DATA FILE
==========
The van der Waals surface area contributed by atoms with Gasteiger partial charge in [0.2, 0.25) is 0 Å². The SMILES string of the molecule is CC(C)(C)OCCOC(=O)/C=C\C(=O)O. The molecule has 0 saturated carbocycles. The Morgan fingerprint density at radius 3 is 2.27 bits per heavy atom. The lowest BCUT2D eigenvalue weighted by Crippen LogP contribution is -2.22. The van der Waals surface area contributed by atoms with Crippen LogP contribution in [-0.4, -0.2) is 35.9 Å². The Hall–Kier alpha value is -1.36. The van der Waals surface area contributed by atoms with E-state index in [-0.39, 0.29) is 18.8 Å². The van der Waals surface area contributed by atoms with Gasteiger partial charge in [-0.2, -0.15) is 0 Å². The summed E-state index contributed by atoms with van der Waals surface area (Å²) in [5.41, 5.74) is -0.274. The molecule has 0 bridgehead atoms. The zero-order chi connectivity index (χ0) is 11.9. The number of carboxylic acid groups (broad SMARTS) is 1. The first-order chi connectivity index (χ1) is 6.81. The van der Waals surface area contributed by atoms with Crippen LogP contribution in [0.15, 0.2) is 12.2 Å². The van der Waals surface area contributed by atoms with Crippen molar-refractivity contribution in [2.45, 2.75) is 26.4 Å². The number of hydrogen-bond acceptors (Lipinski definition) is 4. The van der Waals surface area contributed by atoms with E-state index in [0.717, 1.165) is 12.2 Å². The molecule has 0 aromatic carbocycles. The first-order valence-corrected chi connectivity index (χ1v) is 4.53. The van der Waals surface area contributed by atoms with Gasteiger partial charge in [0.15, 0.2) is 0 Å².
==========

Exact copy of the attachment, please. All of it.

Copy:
The van der Waals surface area contributed by atoms with Gasteiger partial charge in [0.2, 0.25) is 0 Å². The SMILES string of the molecule is CC(C)(C)OCCOC(=O)/C=C\C(=O)O. The molecule has 0 saturated carbocycles. The Morgan fingerprint density at radius 3 is 2.27 bits per heavy atom. The lowest BCUT2D eigenvalue weighted by Crippen LogP contribution is -2.22. The van der Waals surface area contributed by atoms with Crippen LogP contribution in [-0.4, -0.2) is 35.9 Å². The Hall–Kier alpha value is -1.36. The van der Waals surface area contributed by atoms with E-state index in [-0.39, 0.29) is 18.8 Å². The van der Waals surface area contributed by atoms with Gasteiger partial charge in [-0.2, -0.15) is 0 Å². The summed E-state index contributed by atoms with van der Waals surface area (Å²) in [5.41, 5.74) is -0.274. The molecule has 0 bridgehead atoms. The zero-order chi connectivity index (χ0) is 11.9. The number of carboxylic acid groups (broad SMARTS) is 1. The first-order chi connectivity index (χ1) is 6.81. The van der Waals surface area contributed by atoms with Crippen LogP contribution in [0.15, 0.2) is 12.2 Å². The van der Waals surface area contributed by atoms with Crippen molar-refractivity contribution in [2.45, 2.75) is 26.4 Å². The number of hydrogen-bond acceptors (Lipinski definition) is 4. The van der Waals surface area contributed by atoms with E-state index in [0.717, 1.165) is 12.2 Å². The molecule has 0 aromatic carbocycles. The first-order valence-corrected chi connectivity index (χ1v) is 4.53. The van der Waals surface area contributed by atoms with Gasteiger partial charge in [0.15, 0.2) is 0 Å².